Social sciences and radioactive waste management: acceptance, acceptability, and a persisting socio-technical divide

Marika Hietala, Robbe Geysmans

    Research outputpeer-review


    Radioactive waste management (RWM) is a complex challenge, spanning
    various timeframes and societal domains, ranging from the technical, to
    the social, political and economic. As such, it has also attracted substantial
    attention from the social sciences. This article reviews social scientific
    engagement with RWM over the past two decades (2000-2019),
    with a particular focus on how this literature has engaged with and can
    be positioned vis-a-vis the ‘socio-technical’ challenge posed by radioactive
    waste. Analyzing a total of 275 published articles, we identify and
    discuss three dominant strands of research that all relate to the issue of
    acceptance/acceptability of RWM in society, focusing respectively on 1)
    individual(ized) perceptions about risks, benefits and facility siting; 2)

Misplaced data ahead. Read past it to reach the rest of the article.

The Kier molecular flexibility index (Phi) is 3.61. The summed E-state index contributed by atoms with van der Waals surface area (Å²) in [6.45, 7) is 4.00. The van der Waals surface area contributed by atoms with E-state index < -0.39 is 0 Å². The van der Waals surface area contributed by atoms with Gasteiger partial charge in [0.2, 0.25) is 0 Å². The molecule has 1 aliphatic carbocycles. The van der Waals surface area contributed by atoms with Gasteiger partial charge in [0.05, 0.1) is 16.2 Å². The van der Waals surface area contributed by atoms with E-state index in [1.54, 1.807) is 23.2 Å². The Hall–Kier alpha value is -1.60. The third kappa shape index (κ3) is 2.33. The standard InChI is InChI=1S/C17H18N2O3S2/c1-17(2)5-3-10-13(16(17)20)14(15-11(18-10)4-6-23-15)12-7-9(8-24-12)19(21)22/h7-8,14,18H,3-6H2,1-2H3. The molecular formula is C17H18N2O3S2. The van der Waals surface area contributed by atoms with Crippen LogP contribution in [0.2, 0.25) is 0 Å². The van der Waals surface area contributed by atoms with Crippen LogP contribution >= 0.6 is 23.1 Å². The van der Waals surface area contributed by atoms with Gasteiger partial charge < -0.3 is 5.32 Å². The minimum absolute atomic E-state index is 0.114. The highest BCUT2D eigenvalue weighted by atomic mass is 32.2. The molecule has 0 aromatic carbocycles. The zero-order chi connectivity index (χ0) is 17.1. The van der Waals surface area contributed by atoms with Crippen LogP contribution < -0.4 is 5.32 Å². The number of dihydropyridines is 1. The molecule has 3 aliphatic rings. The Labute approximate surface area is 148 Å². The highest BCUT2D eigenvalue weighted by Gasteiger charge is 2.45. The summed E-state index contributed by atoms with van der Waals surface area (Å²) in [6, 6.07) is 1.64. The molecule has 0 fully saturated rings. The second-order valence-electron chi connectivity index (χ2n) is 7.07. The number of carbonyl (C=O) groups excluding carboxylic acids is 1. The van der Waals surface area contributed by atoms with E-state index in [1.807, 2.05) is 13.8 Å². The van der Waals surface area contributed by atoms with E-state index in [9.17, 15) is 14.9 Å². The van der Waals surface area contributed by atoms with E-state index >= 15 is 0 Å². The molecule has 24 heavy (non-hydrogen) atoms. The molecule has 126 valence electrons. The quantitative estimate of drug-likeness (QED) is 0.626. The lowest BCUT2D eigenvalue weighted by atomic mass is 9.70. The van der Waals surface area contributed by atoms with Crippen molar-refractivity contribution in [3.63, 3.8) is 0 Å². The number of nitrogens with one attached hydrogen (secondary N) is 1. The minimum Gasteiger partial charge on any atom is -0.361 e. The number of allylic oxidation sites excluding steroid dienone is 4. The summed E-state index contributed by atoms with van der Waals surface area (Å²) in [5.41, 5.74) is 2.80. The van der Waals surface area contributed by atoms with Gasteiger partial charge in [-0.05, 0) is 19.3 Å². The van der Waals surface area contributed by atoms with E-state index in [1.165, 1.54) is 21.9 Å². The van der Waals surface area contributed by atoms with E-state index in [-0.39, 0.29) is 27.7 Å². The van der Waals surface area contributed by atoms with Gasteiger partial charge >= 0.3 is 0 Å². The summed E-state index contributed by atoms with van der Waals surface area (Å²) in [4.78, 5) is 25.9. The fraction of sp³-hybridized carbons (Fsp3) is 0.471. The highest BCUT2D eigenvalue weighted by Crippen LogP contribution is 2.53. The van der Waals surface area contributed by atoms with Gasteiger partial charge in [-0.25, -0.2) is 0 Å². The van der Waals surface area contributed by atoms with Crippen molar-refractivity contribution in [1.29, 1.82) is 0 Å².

governance approaches; and 3) ethical and epistemological issues connected
    to RWM. While calls have been made for a socio-technical
    approach towards radioactive waste, we argue that the majority of
    social scientific engagement with RWM has focused on ‘social’ processes,
    thus reinforcing a divide between the ‘social’ and the ‘technical’
    aspects of RWM. Overall, social scientists should engage in and would
    benefit from greater reflection on their engagement with RWM, and direct
    efforts towards moving beyond multi-disciplinarity towards interdisciplinary
    Original languageEnglish
    Pages (from-to)423-438
    Number of pages17
    JournalJournal of Risk Research
    Issue number4
    StatePublished - 2022

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